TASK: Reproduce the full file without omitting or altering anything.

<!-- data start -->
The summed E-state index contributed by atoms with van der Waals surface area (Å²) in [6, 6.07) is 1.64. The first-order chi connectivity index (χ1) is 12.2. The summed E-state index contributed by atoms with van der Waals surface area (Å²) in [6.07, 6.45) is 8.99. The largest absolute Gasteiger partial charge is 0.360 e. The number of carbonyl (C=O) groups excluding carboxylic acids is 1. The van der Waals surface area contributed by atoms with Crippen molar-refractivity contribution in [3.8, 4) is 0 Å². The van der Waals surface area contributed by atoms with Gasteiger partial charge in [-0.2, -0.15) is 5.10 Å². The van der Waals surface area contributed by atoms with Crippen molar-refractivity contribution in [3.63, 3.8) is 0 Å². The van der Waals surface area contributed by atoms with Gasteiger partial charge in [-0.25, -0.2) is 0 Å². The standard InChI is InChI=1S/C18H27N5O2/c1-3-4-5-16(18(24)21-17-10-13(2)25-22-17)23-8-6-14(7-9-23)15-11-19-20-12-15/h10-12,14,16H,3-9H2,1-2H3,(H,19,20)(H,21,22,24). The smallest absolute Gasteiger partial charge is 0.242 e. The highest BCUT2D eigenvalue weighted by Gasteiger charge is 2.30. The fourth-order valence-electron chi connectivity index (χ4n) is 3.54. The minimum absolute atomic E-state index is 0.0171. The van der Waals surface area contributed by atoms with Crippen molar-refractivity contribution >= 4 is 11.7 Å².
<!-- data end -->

The summed E-state index contributed by atoms with van der Waals surface area (Å²) in [6, 6.07) is 1.64. The first-order chi connectivity index (χ1) is 12.2. The summed E-state index contributed by atoms with van der Waals surface area (Å²) in [6.07, 6.45) is 8.99. The largest absolute Gasteiger partial charge is 0.360 e. The number of carbonyl (C=O) groups excluding carboxylic acids is 1. The van der Waals surface area contributed by atoms with Crippen molar-refractivity contribution in [3.8, 4) is 0 Å². The van der Waals surface area contributed by atoms with Gasteiger partial charge in [-0.2, -0.15) is 5.10 Å². The van der Waals surface area contributed by atoms with Crippen molar-refractivity contribution in [3.63, 3.8) is 0 Å². The van der Waals surface area contributed by atoms with Gasteiger partial charge in [-0.25, -0.2) is 0 Å². The standard InChI is InChI=1S/C18H27N5O2/c1-3-4-5-16(18(24)21-17-10-13(2)25-22-17)23-8-6-14(7-9-23)15-11-19-20-12-15/h10-12,14,16H,3-9H2,1-2H3,(H,19,20)(H,21,22,24). The smallest absolute Gasteiger partial charge is 0.242 e. The highest BCUT2D eigenvalue weighted by Gasteiger charge is 2.30. The fourth-order valence-electron chi connectivity index (χ4n) is 3.54. The minimum absolute atomic E-state index is 0.0171. The van der Waals surface area contributed by atoms with Crippen molar-refractivity contribution >= 4 is 11.7 Å².